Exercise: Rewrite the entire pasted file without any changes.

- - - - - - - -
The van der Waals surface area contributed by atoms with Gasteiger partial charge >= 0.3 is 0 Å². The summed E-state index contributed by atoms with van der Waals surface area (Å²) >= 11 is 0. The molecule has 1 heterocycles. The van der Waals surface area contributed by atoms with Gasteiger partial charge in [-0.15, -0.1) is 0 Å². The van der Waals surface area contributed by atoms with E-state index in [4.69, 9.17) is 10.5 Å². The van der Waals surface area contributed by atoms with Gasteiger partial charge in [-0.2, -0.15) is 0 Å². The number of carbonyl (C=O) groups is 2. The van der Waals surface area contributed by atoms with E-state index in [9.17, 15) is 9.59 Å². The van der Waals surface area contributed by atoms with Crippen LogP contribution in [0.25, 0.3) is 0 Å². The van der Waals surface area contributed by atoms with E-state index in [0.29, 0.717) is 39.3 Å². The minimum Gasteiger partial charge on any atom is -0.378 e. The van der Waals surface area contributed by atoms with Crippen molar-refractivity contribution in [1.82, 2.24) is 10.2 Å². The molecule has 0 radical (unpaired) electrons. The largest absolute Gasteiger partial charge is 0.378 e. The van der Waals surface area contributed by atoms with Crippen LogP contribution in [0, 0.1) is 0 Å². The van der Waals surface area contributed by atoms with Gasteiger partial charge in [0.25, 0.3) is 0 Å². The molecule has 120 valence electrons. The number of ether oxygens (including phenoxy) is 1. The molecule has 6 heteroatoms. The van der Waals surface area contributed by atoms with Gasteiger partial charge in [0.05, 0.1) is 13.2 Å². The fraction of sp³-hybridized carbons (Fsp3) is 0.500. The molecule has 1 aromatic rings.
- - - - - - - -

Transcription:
The van der Waals surface area contributed by atoms with Gasteiger partial charge >= 0.3 is 0 Å². The summed E-state index contributed by atoms with van der Waals surface area (Å²) >= 11 is 0. The molecule has 1 heterocycles. The van der Waals surface area contributed by atoms with Gasteiger partial charge in [-0.15, -0.1) is 0 Å². The van der Waals surface area contributed by atoms with E-state index in [4.69, 9.17) is 10.5 Å². The van der Waals surface area contributed by atoms with Gasteiger partial charge in [-0.2, -0.15) is 0 Å². The number of carbonyl (C=O) groups is 2. The van der Waals surface area contributed by atoms with E-state index in [9.17, 15) is 9.59 Å². The van der Waals surface area contributed by atoms with Crippen LogP contribution in [0.25, 0.3) is 0 Å². The van der Waals surface area contributed by atoms with E-state index in [0.29, 0.717) is 39.3 Å². The minimum Gasteiger partial charge on any atom is -0.378 e. The van der Waals surface area contributed by atoms with Crippen molar-refractivity contribution in [1.82, 2.24) is 10.2 Å². The molecule has 0 radical (unpaired) electrons. The largest absolute Gasteiger partial charge is 0.378 e. The van der Waals surface area contributed by atoms with Crippen LogP contribution in [0, 0.1) is 0 Å². The van der Waals surface area contributed by atoms with Gasteiger partial charge in [0.25, 0.3) is 0 Å². The molecule has 120 valence electrons. The number of ether oxygens (including phenoxy) is 1. The molecule has 6 heteroatoms. The van der Waals surface area contributed by atoms with Gasteiger partial charge in [0.05, 0.1) is 13.2 Å². The fraction of sp³-hybridized carbons (Fsp3) is 0.500. The molecule has 1 aromatic rings.